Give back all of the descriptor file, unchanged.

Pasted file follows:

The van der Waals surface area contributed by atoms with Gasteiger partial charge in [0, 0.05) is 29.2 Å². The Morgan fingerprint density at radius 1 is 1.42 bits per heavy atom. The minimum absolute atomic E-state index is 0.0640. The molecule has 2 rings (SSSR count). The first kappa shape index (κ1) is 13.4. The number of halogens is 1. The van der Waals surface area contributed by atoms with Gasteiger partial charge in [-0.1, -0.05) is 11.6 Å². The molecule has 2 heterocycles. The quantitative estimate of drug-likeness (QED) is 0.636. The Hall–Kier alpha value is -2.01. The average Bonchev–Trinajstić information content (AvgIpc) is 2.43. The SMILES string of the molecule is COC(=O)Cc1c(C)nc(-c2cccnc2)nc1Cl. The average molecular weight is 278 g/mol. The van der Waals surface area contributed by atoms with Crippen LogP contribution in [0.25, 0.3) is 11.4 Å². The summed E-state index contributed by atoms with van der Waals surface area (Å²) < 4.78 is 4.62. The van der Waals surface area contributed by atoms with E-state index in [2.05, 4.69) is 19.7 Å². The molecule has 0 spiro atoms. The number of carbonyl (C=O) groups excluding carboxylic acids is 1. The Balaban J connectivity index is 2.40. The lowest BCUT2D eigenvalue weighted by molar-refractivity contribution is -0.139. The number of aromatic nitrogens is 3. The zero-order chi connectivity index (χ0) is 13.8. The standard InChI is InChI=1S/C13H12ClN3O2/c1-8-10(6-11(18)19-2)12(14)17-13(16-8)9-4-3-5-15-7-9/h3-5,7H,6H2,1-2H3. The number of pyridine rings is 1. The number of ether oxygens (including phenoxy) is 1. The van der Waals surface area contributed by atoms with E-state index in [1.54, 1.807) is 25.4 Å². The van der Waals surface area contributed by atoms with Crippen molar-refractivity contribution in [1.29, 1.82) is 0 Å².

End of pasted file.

The van der Waals surface area contributed by atoms with Gasteiger partial charge in [0, 0.05) is 29.2 Å². The Morgan fingerprint density at radius 1 is 1.42 bits per heavy atom. The minimum absolute atomic E-state index is 0.0640. The molecule has 2 rings (SSSR count). The first kappa shape index (κ1) is 13.4. The number of halogens is 1. The van der Waals surface area contributed by atoms with Gasteiger partial charge in [-0.1, -0.05) is 11.6 Å². The molecule has 2 heterocycles. The quantitative estimate of drug-likeness (QED) is 0.636. The Hall–Kier alpha value is -2.01. The average Bonchev–Trinajstić information content (AvgIpc) is 2.43. The SMILES string of the molecule is COC(=O)Cc1c(C)nc(-c2cccnc2)nc1Cl. The average molecular weight is 278 g/mol. The van der Waals surface area contributed by atoms with Crippen LogP contribution in [0.25, 0.3) is 11.4 Å². The summed E-state index contributed by atoms with van der Waals surface area (Å²) < 4.78 is 4.62. The van der Waals surface area contributed by atoms with E-state index in [2.05, 4.69) is 19.7 Å². The molecule has 0 spiro atoms. The number of carbonyl (C=O) groups excluding carboxylic acids is 1. The Balaban J connectivity index is 2.40. The lowest BCUT2D eigenvalue weighted by molar-refractivity contribution is -0.139. The number of aromatic nitrogens is 3. The zero-order chi connectivity index (χ0) is 13.8. The standard InChI is InChI=1S/C13H12ClN3O2/c1-8-10(6-11(18)19-2)12(14)17-13(16-8)9-4-3-5-15-7-9/h3-5,7H,6H2,1-2H3. The number of pyridine rings is 1. The number of ether oxygens (including phenoxy) is 1. The van der Waals surface area contributed by atoms with E-state index in [1.54, 1.807) is 25.4 Å². The van der Waals surface area contributed by atoms with Crippen molar-refractivity contribution in [1.29, 1.82) is 0 Å².